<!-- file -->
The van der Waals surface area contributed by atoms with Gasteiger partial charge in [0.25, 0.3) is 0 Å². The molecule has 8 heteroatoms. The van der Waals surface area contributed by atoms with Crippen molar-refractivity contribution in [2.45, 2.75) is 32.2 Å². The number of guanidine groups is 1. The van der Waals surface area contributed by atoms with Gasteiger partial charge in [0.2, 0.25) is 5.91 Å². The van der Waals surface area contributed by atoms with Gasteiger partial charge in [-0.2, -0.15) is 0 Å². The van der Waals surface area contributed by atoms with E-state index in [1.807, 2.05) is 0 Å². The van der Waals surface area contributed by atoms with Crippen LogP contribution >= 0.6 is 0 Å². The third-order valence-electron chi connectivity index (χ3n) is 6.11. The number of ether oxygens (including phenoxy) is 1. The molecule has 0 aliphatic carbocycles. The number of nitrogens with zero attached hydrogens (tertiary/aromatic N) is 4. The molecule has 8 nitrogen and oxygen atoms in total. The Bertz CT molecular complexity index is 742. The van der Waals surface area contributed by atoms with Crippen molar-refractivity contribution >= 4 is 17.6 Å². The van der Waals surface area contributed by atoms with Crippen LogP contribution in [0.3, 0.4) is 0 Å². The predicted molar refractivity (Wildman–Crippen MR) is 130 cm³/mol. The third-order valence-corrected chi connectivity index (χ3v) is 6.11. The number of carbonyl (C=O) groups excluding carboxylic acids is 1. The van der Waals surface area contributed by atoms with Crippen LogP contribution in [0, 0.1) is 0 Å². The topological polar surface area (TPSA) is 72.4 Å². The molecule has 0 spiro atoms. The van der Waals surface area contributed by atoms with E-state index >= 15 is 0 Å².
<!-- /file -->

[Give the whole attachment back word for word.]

The van der Waals surface area contributed by atoms with Gasteiger partial charge in [0.25, 0.3) is 0 Å². The molecule has 8 heteroatoms. The van der Waals surface area contributed by atoms with Crippen molar-refractivity contribution in [2.45, 2.75) is 32.2 Å². The number of guanidine groups is 1. The van der Waals surface area contributed by atoms with Gasteiger partial charge in [0.2, 0.25) is 5.91 Å². The van der Waals surface area contributed by atoms with Gasteiger partial charge in [-0.2, -0.15) is 0 Å². The van der Waals surface area contributed by atoms with E-state index in [1.807, 2.05) is 0 Å². The van der Waals surface area contributed by atoms with Crippen LogP contribution >= 0.6 is 0 Å². The third-order valence-electron chi connectivity index (χ3n) is 6.11. The number of ether oxygens (including phenoxy) is 1. The molecule has 0 aliphatic carbocycles. The number of nitrogens with zero attached hydrogens (tertiary/aromatic N) is 4. The molecule has 8 nitrogen and oxygen atoms in total. The Bertz CT molecular complexity index is 742. The van der Waals surface area contributed by atoms with Crippen molar-refractivity contribution >= 4 is 17.6 Å². The van der Waals surface area contributed by atoms with Crippen LogP contribution in [0.3, 0.4) is 0 Å². The predicted molar refractivity (Wildman–Crippen MR) is 130 cm³/mol. The third-order valence-corrected chi connectivity index (χ3v) is 6.11. The number of carbonyl (C=O) groups excluding carboxylic acids is 1. The van der Waals surface area contributed by atoms with Crippen LogP contribution in [0, 0.1) is 0 Å². The topological polar surface area (TPSA) is 72.4 Å². The molecule has 0 spiro atoms. The van der Waals surface area contributed by atoms with E-state index >= 15 is 0 Å².